- The monitoring tool must not adopt an all-or-nothing licensing model. Many tools assume that they are exclusively used within the organization. This is often not the case in large enterprises. For instance, many organizations have large virtual infrastructures and they could be using multiple toolsets. Only some of the VMs in the virtual infrastructure may support for a service, e.g., Citrix access. The monitoring system should not require that the organization procures licenses for all the VMs, when the IT administrator is interested in monitoring only the Citrix VMs. It should be possible for administrators to pick and choose what they want to monitor and only license those components.
- Licensing should be based on the target infrastructure to be monitored, not by the number of users accessing the enterprise monitoring solution. This allows every stakeholder to access the monitoring solution without any direct impact on cost.
#5 Being Extensible
Enterprises often have unique requirements. They may have home-grown applications. There may be backup jobs that need monitoring and custom schedulers may be used. Out-of-the-box capabilities of most monitoring tools may not suffice for such organizations.
The monitoring tools must provide open APIs for organizations to add their own monitoring capabilities. These custom metrics must be integrated seamlessly into the monitoring framework and should be handled in the same way as other out-of-the-box metrics (e.g., support for multi-level alerting, auto-baselining these metrics, etc., should be supported). As most IT administrators are not programmers, it should be possible to extend the tool without having to write software programs for the integration. IT admins should be able to add new metrics by configuring search patterns in log files, by writing shell, perl or batch scripts, by pointing to SNMP OIDs of interest, etc.
#6 Multi-Tenancy Support
Large enterprises have complex organizational structures. There are clear demarcations of roles and responsibilities across regions and across departments. When supporting multiple entities (e.g., departments/regions in an organization or customers/tenants in the case of a managed service provider), each entity may need control over how monitoring is done for its infrastructure. Settings such as the frequency of monitoring, thresholds for alerting, maintenance periods, etc., may be distinct for each entity. Furthermore, administrators of these entities may need the access to be able to add/remove applications/systems for monitoring.
Requiring one instance of the monitoring tool for each entity leads to wasteful usage of resources. The ideal monitoring solution should support multi-tenancy, so one instance of the monitoring tool is deployed, and different personalized views can be configured for each entity.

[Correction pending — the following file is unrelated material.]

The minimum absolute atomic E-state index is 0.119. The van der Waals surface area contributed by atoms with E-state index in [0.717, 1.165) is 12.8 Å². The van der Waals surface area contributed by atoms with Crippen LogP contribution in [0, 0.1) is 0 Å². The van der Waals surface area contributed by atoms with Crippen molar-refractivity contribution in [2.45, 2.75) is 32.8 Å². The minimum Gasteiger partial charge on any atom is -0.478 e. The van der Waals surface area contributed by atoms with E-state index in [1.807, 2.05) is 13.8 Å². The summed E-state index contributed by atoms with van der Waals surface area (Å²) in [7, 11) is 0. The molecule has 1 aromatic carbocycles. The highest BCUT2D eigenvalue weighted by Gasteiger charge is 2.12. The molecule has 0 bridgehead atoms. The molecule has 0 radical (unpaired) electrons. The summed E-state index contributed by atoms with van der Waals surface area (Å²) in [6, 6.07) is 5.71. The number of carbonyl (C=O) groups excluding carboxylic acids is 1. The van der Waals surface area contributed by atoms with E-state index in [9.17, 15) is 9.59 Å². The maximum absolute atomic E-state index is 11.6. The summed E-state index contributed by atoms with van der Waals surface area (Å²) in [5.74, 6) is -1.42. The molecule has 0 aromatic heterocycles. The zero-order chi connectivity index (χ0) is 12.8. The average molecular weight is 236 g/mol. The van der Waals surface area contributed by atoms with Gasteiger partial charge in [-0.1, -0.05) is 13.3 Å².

#7 Support for a Wide Range of Platforms
While smaller organizations standardize on one or a few platforms (OS, virtual platforms, storage technologies, etc.), large organizations have a wide range of platforms deployed. Each department or region might make its own purchasing decisions and hence, different technologies exist in large organizations. Therefore, a monitoring platform for large organizations needs to have broad platform coverage, supporting a number of operating systems, virtualization platforms, cloud technologies, storage technologies, and so on.
#8 Limited Visibility Operability
One of the biggest failings of some monitoring tools is that they require their agents to be deployed in every tier of the infrastructure. This may be possible in a small enterprise where one administrator or one administration team may be managing all the different tiers of an infrastructure. In large organizations, this is rarely the case. Each department or region may have its own IT administrator. Each tier of the infrastructure may have its own administration team – e.g., the database team manages databases, the network team manages the network tiers, and so on. Each team may use its own set of tools for administration and monitoring. It is impossible to get all the different IT teams in a large enterprise to use a common toolset.
Monitoring tools for large enterprises should be able to operate with limited visibility. The tool must be designed to provide its users with sufficient insights so that when performance issues arise, they are able to point out which domain a problem might lie in. For example, an application team may use a monitoring tool. One of their main concerns is whether network issues are impacting application performance. The network team may not provide the application team with access to router statistics for them to see what is happening in the network. In such a case, monitoring TCP retransmissions from the servers can provide the application team with insights into how the network is performing. When the network connectivity is poor, excessive TCP retransmissions will occur, thus reducing throughput and causing slow response. This is an example of how monitoring tools need to be designed keeping in mind the access restrictions that are common in large enterprises.
#9 Vertical and Horizontal Scalability
Large enterprises have hundreds of servers that may be supporting thousands of users. Their scale of operation imposes interesting challenges for monitoring tools. Every aspect of the monitoring tool must be tuned to handle large workloads. The historical data storage could run into terabytes and efficient caching methodologies need to be incorporated to provide fast response. Agents that poll target devices must be scalable, so instead of deploying tens of such pollers, a smaller subset can be deployed. The management system must be optimized to support monitoring, analysis, and reporting of millions of metrics that will be collected by agents deployed in such environments. From a visualization standpoint also, large enterprises pose challenges. Dashboards need to be designed with scalability in mind as well.
#10 High Availability Configuration Support
Larger enterprises have strict SLA guarantees they offer to users. Hence, high availabilty is another key requirement. High availability (HA) has to be considered for each component of the monitoring system – for the database, for the management server, and even for agents that may be polling hundreds of devices. Depending on the business need, there can be different options to consider:
- Is HA required within a region or across regions?
- Can HA components (e.g., servers in a HA cluster, databases in a HA cluster) be used or not?
- Can the HA solution be in a cold standby configuration, or it does it have to be a live standby that is automatically activated whenever a failure happens?
An ideal monitoring solution will provide a range of HA options depending on the answers to the questions above.
There are many choices for monitoring tools in the market. While a lot of the focus is on the functionality of the tool, enterprise customers must pay attention to the ability of the tool to address their unique needs.
In this blog post, we have spelt out the top 10 requirements that enterprises have from an application and infrastructure performance monitoring tool.